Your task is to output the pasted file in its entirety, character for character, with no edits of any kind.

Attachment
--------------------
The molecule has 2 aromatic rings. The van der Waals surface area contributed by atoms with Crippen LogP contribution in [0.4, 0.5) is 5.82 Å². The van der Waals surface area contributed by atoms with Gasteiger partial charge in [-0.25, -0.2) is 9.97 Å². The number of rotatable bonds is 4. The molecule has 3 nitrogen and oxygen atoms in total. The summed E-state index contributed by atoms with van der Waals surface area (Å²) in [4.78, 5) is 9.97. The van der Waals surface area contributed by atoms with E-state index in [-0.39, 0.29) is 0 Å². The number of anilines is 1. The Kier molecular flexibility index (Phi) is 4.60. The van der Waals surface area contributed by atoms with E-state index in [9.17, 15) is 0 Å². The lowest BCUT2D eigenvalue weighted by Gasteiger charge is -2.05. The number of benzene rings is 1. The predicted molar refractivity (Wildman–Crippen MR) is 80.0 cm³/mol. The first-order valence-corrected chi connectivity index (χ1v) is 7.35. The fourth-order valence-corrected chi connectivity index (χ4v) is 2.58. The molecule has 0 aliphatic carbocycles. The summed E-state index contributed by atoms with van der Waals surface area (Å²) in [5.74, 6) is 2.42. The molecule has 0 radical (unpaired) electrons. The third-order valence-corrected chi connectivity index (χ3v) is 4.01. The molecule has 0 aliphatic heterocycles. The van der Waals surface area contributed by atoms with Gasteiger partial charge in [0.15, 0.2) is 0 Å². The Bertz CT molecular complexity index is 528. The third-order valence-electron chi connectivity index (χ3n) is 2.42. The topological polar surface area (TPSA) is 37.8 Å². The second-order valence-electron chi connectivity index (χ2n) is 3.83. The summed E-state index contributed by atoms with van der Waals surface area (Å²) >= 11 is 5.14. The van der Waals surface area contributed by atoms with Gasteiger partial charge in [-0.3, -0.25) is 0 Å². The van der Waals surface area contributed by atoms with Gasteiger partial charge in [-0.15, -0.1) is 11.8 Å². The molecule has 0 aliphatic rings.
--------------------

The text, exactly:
The molecule has 2 aromatic rings. The van der Waals surface area contributed by atoms with Crippen LogP contribution in [0.4, 0.5) is 5.82 Å². The van der Waals surface area contributed by atoms with Gasteiger partial charge in [-0.25, -0.2) is 9.97 Å². The number of rotatable bonds is 4. The molecule has 3 nitrogen and oxygen atoms in total. The summed E-state index contributed by atoms with van der Waals surface area (Å²) in [4.78, 5) is 9.97. The van der Waals surface area contributed by atoms with E-state index in [-0.39, 0.29) is 0 Å². The number of anilines is 1. The Kier molecular flexibility index (Phi) is 4.60. The van der Waals surface area contributed by atoms with E-state index in [9.17, 15) is 0 Å². The lowest BCUT2D eigenvalue weighted by Gasteiger charge is -2.05. The number of benzene rings is 1. The predicted molar refractivity (Wildman–Crippen MR) is 80.0 cm³/mol. The first-order valence-corrected chi connectivity index (χ1v) is 7.35. The fourth-order valence-corrected chi connectivity index (χ4v) is 2.58. The molecule has 0 aliphatic carbocycles. The summed E-state index contributed by atoms with van der Waals surface area (Å²) in [5.74, 6) is 2.42. The molecule has 0 radical (unpaired) electrons. The third-order valence-corrected chi connectivity index (χ3v) is 4.01. The molecule has 0 aliphatic heterocycles. The van der Waals surface area contributed by atoms with Gasteiger partial charge in [0.15, 0.2) is 0 Å². The Bertz CT molecular complexity index is 528. The third-order valence-electron chi connectivity index (χ3n) is 2.42. The topological polar surface area (TPSA) is 37.8 Å². The second-order valence-electron chi connectivity index (χ2n) is 3.83. The summed E-state index contributed by atoms with van der Waals surface area (Å²) >= 11 is 5.14. The van der Waals surface area contributed by atoms with Gasteiger partial charge in [-0.3, -0.25) is 0 Å². The van der Waals surface area contributed by atoms with Gasteiger partial charge in [-0.15, -0.1) is 11.8 Å². The molecule has 0 aliphatic rings.